Ba beckoned forward the soldier who carried the scrolls. “In Spotted Turtle Valley I found evidence of collusion between imperial army officers and the bandits who slew my brother,” he said, his eyes squarely fixed on General Gao. “Confess your crime and surrender yourselves into my custody, or face the consequences.”
General Gao threw his head back and laughed. “What are you going to do, exile? Accusing your superior of criminal behaviour is a serious mistake!”
The Purple Demon whipped his sword from its scabbard and struck Gao’s head from his shoulders. Silence filled the Hall of Righteous Bloodshed. For a long moment the corpse remained upright, until it toppled from its chair with a crash.
“This is an outrage!” Colonel Ho shouted. He jumped to his feet and drew half an inch of sword from its scabbard before Ba’s blade sliced through his shoulder and cut him in two.
Ba Renzhong turned to face the ranks of men, most of them sat at their tables, evening meal growing cold. “I have clear evidence of General Gao and Colonel Ho’s association with criminals, and executed them, in accordance with the law, when they refused to be imprisoned. As senior officer, I am assuming the position of general. Are there any objections?” he asked, sword dripping blood.
“No, sir!” Iron Belly shouted. His call was echoed by the men who had followed Ba into the Hall, and then every man sitting repeated the chorus.
Ba Renzhong wiped clean his blade and sheathed it. “I am in need of a second-in-command. Cho Feng, you have proven yourself capable and honourable, and worthy of the rank of colonel. I promote you thus. Please go to Lord Rong. Apologise for disturbing him at this hour, explain what has happened and ask for confirmation of my new position.”
Iron Belly bowed low and left to do as he was bid.
“Should we dig graves for them, sir?” one of the soldiers asked.
The Purple Demon shook his head. “Gao and Ho colluded with criminals for the purpose of murder, betraying their countrymen and their emperor. Take the bodies a mile outside the city and leave them for the beasts. In death, at least, they’ll serve a useful purpose.”
Ba left the Hall of feasting men and entered the private quarters set aside for General Gao. Inside chests and under tables, silver and golden ingots gleamed. The wardrobes were full of silk garments; the drawers were crammed full of jade jewellery. Ba ignored the trinkets and garments, hunting for something more valuable: a reason for Gao’s hatred of him.
Eventually he came across a locked drawer. The Purple Demon’s muscles swelled, his eyes bulged, and he ripped the drawer open. Inside were numerous scrolls. One by one he unrolled them. Many were copies of those he had found in Spotted Turtle Valley, several were of debts owed by various senior officials in Ganyang and further afield, and a handful were from Lord Ximen.
Ba ran his eyes over his former master’s words, scarcely believing the provincial governor of Tiangjin would be so petty and vindictive as to bribe General Gao to kill him and make it look like it was Ba’s own fault he ended up dead. And yet, the words were down on paper, plain as day.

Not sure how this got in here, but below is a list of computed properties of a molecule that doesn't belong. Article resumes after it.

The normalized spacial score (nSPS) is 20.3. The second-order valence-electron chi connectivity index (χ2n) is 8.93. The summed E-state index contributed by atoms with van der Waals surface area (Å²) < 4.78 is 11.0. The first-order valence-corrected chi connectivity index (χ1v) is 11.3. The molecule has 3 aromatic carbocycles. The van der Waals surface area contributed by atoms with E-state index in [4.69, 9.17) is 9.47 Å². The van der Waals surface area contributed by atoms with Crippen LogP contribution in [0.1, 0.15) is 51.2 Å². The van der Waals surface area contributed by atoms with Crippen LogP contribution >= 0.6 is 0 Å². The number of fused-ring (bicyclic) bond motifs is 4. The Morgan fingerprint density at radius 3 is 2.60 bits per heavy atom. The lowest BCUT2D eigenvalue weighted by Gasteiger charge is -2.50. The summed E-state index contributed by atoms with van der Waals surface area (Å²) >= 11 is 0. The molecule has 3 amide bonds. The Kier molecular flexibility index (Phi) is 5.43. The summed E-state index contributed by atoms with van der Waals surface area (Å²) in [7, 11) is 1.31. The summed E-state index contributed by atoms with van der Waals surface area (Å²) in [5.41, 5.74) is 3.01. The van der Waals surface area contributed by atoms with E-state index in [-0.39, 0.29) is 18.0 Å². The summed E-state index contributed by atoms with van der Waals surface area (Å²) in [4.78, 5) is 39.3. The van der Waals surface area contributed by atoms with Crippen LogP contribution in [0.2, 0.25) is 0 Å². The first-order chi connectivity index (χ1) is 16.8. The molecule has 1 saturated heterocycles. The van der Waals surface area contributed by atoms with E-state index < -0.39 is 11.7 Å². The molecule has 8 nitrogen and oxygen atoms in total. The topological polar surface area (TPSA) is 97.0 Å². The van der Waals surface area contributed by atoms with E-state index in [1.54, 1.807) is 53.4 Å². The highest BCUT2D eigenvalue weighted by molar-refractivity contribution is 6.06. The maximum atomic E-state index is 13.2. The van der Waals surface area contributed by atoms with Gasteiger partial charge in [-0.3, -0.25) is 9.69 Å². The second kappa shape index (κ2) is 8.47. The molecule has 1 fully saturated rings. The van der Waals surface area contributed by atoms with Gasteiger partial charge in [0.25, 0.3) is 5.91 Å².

“Little brother, it seems you are not yet avenged after all,” Ba murmured to himself.
Someone knocked on the door.
Iron Belly entered the general’s quarters and closed the door behind him. “General Ba, Lord Rong was deeply saddened to hear of the criminal behaviour of Gao and Ho. He’s confirmed your appointment as general and invited you to dine with him and his wife tomorrow.”
Ba Renzhong nodded. “Good. Tomorrow we’ll work through Gao’s pretend paper soldiers, removing them from the wage list and interrogating them about his wrongdoing.”
Iron Belly pulled up a cushioned chair and nodded at the open drawer. “Anything interesting?”
Ba tossed over a letter Lord Ximen had sent. His friend read it, eyes widening in shock.
“What are you going to do about Lord Ximen?” Iron Belly asked.
The Purple Demon raised an eyebrow. “I’m not sure. I might throw him off a mountain. But that is for another day.”
The following evening, General Ba left Iron Belly working through the list of paper soldiers, and went to the governor’s palace to dine. It was a small affair, Ba being the only guest dining alongside Lord Rong, Lady Rong, and their immediate family.
“I cannot rejoice at any man’s death,” Lord Rong said, “but Gao’s removal is like the sun bursting through the clouds after a month of rain. Ganyang will be safer in your hands than his, General Ba. Of that, I have no doubt.”
Ba bowed his head. “The governor is too kind.”
Lord and Lady Rong made polite conversation whilst their sons and daughters peppered Ba with questions about his battles against bandits and Gao’s execution. All expressed their sadness at the death of Ba Jiang and promised to attend the funeral rites.
“It must be hard being so far from your childhood home,” Lady Rong said. “Tiangjin is too distant to travel there easily.”
“It is far, but my sister-in-law lives here now, and I have a good friend in Colonel Cho to support the military of Ganyang.”
Lady Rong nodded. “Of course. But there’s no man under the sky who would not be happier with a good wife than being by himself.”
Ba cleared his throat. “I have not had much opportunity to consider such matters. Serving the empire as an officer occupies most of my time.”
Lady Rong smiled. “Consider it now. A man needs a wife. Surely you would not be against marrying into our family?”
Ba dropped his chopsticks.